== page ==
Eagle Ford drilling bringing major changes





 

 

It has become apparent in Pleasanton and essentially throughout Atascosa and McMullen Counties that big changes are taking place in this area and will continue to do so throughout the future. Eagle Ford Shale oil and natural gas drilling activity is here and there’s no doubt that it’s “Big Business”. Oil and gas related firms aren’t investing in huge complexes in this area for the short haul. Unlike previous vertical drilling ventures where there was one frac, this acitivity is much different. With hydraulic fracturing where there are, you could say, a dozen or more wells in one with all the fracs being created along a horizontal line, wells are producing a huge amount of crude oil and natural gas.

Of course, the Eagle Ford impact isn’t limited to Atascosa and McMullen Counties. It traverses a 24 county area of South Texas beginning at the border of Mexico, spanning from Laredo to Eagle Pass. It crosses South Texas upwards in a northeasterly direction to the Woodlands area above Houston.

Due to geographics, Pleasanton has emerged as a major choice of location for many firms related to the oil industry. Pleasanton has Interstate 37 nearby along with U.S. Hwy 281 and State Hwy. 97 crossing through the middle of town. Also Union Pacific Railroad runs through Pleasanton southward to Corpus Christi and then on to the Rio Grande Valley with connections to Mexico. Additionally, the city is at a near-median point of the Eagle Ford, affording easy access to points south, east and west in the play.

Traffic in Peasanton has increased a lot due to heavy oilfield equipment and container trucks and many smaller pickup trucks heading in and out of the Eagle Ford. Restaurants and other eateries are extra busy along with firms such as auto parts stores, service stations, barber shops, etc.

While in line to have the oil in my car changed at Valvoline Express Care on Oaklawn last Friday afternoon at 4:45 something was noticeable. I was talking with Valvoline’s manager Robert Lopez and we both saw that ahead of my car there was a truck in the bay from Louisiana Crane getting an oil change. In the bay to the right was a Halliburton pickup with a Pumpco truck waiting behind. How’s that for an indication of what the petroleum industry is contributing to our local economy.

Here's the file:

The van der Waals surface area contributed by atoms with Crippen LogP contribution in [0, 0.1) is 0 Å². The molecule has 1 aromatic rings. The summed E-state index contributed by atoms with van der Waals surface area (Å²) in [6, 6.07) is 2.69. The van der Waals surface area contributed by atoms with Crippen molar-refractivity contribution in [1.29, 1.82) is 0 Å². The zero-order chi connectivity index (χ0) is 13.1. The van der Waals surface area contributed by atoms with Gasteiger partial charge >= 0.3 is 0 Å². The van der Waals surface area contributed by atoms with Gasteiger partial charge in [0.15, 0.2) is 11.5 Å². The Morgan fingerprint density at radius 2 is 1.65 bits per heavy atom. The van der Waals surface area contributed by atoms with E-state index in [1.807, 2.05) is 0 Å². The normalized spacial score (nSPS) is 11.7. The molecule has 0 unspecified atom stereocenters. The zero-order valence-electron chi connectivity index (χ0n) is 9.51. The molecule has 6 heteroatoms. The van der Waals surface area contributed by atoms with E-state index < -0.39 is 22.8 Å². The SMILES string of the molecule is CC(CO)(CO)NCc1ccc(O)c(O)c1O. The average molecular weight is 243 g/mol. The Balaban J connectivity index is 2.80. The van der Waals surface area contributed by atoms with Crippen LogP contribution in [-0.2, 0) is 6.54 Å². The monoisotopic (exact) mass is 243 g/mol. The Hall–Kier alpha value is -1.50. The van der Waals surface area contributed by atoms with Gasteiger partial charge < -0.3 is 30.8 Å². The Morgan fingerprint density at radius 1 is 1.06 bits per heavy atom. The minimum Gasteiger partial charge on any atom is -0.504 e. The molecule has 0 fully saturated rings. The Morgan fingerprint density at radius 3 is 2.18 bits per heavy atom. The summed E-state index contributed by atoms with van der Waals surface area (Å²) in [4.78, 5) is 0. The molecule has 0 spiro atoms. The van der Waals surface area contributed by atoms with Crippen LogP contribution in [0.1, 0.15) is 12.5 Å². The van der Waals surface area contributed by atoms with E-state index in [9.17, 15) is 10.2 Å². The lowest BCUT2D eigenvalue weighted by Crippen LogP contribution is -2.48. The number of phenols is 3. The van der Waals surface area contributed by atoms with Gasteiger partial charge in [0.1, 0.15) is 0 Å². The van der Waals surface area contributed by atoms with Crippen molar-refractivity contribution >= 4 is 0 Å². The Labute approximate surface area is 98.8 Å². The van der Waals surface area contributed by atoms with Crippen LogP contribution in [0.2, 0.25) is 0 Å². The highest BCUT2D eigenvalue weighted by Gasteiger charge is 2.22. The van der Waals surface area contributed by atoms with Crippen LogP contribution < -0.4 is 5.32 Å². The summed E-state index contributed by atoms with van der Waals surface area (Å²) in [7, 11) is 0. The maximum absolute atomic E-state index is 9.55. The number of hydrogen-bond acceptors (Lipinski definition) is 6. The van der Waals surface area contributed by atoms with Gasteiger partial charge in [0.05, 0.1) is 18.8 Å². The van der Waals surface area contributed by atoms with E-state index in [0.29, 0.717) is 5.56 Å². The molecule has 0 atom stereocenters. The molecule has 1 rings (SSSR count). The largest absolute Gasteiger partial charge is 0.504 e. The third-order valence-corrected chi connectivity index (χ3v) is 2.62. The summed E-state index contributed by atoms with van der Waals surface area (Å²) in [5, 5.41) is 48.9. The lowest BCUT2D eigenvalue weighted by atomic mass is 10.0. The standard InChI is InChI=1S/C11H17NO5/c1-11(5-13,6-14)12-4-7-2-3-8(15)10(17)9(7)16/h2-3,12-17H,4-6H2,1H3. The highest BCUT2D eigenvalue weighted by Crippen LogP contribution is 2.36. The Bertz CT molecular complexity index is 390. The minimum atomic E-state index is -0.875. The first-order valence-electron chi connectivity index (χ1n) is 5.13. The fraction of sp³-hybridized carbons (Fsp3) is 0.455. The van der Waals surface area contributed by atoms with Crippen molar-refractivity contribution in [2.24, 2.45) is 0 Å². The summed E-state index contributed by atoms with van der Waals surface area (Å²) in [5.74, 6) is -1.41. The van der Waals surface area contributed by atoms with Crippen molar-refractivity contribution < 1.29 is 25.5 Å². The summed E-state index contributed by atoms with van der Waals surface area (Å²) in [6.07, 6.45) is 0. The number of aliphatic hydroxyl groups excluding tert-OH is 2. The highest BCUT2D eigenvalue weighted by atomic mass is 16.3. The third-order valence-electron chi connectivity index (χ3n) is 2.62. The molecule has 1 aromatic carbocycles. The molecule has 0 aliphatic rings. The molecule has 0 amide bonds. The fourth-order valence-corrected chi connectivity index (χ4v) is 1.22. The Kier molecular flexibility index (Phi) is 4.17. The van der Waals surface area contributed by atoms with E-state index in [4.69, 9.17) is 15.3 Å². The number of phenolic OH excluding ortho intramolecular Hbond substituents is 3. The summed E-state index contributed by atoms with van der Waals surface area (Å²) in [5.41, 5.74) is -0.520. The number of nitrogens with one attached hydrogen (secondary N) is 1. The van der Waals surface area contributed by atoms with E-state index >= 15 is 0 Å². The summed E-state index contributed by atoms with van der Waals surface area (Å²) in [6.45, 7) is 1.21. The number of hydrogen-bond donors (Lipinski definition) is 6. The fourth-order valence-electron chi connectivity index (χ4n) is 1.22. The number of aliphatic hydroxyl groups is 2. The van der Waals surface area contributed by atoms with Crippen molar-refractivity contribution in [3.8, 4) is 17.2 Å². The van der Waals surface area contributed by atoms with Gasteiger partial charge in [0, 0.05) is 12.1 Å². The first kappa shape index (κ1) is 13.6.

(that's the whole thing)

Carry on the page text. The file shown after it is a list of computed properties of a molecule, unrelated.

Not only in Pleasanton, but the communities of Charlottte, Jourdanton, Poteet and Tilden are immensely involved, all having oil industry facilities.

The Railroad Commission of Texas had this to say. The Eagle Ford Shale is a hydrocarbon producing formation of significant importance due to its capability of producing both gas and more oil than other traditional shale plays. It contains a much higher carbonate shale percentage upwards to 70% in south Texas, and becomes shallower and the shale content increases as it moves to the northwest. The high percentage of carbonate makes it more brittle and “fracable”. The shale play trends across Texas from the Mexican border up into East Texas, roughly 50 miles wide and 400 miles long with an average thickness of 250 feet. It is Cretaceous in age resting between the Austin Chalk and the Buda lime at a depth of approximately 4,000 to 12,000 feet. It is the source rock for the Austin Chalk and the giant East Texas Field. The name has often been mispelled as “Eagleford”.

The Eagle Ford Shale has an abundance of natural gas, a clean burning energy source. Producing additional domestic natural gas may reduce dependence on foreign energy sources.


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